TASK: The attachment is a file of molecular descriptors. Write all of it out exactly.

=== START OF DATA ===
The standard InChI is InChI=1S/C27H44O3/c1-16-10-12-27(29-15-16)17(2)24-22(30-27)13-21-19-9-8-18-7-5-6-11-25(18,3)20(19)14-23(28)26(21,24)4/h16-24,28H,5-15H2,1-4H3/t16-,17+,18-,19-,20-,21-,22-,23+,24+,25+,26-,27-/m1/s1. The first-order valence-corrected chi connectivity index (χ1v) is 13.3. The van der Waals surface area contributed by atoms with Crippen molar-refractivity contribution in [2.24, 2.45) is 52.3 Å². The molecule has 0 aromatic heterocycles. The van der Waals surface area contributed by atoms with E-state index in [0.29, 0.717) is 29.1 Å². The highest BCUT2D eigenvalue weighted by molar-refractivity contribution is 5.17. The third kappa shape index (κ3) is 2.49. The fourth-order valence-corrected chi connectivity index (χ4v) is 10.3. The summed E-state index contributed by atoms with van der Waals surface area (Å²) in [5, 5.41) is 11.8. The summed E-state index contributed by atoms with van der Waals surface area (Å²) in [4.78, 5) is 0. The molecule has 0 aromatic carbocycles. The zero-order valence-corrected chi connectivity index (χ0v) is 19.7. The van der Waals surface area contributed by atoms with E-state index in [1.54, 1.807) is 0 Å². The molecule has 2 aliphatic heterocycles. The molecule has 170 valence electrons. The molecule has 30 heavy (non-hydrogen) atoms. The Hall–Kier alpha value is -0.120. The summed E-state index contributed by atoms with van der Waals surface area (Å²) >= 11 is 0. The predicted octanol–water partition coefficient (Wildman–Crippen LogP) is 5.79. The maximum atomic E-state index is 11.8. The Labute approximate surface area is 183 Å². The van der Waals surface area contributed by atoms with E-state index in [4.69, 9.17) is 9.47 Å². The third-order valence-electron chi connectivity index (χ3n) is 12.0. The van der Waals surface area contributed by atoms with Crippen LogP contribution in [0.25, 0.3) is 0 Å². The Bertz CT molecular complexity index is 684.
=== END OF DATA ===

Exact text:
The standard InChI is InChI=1S/C27H44O3/c1-16-10-12-27(29-15-16)17(2)24-22(30-27)13-21-19-9-8-18-7-5-6-11-25(18,3)20(19)14-23(28)26(21,24)4/h16-24,28H,5-15H2,1-4H3/t16-,17+,18-,19-,20-,21-,22-,23+,24+,25+,26-,27-/m1/s1. The first-order valence-corrected chi connectivity index (χ1v) is 13.3. The van der Waals surface area contributed by atoms with Crippen molar-refractivity contribution in [2.24, 2.45) is 52.3 Å². The molecule has 0 aromatic heterocycles. The van der Waals surface area contributed by atoms with E-state index in [0.29, 0.717) is 29.1 Å². The highest BCUT2D eigenvalue weighted by molar-refractivity contribution is 5.17. The third kappa shape index (κ3) is 2.49. The fourth-order valence-corrected chi connectivity index (χ4v) is 10.3. The summed E-state index contributed by atoms with van der Waals surface area (Å²) in [5, 5.41) is 11.8. The summed E-state index contributed by atoms with van der Waals surface area (Å²) in [4.78, 5) is 0. The molecule has 0 aromatic carbocycles. The zero-order valence-corrected chi connectivity index (χ0v) is 19.7. The van der Waals surface area contributed by atoms with E-state index in [1.54, 1.807) is 0 Å². The molecule has 2 aliphatic heterocycles. The molecule has 170 valence electrons. The molecule has 30 heavy (non-hydrogen) atoms. The Hall–Kier alpha value is -0.120. The summed E-state index contributed by atoms with van der Waals surface area (Å²) >= 11 is 0. The predicted octanol–water partition coefficient (Wildman–Crippen LogP) is 5.79. The maximum atomic E-state index is 11.8. The Labute approximate surface area is 183 Å². The van der Waals surface area contributed by atoms with E-state index in [4.69, 9.17) is 9.47 Å². The third-order valence-electron chi connectivity index (χ3n) is 12.0. The van der Waals surface area contributed by atoms with Crippen LogP contribution in [0.25, 0.3) is 0 Å². The Bertz CT molecular complexity index is 684.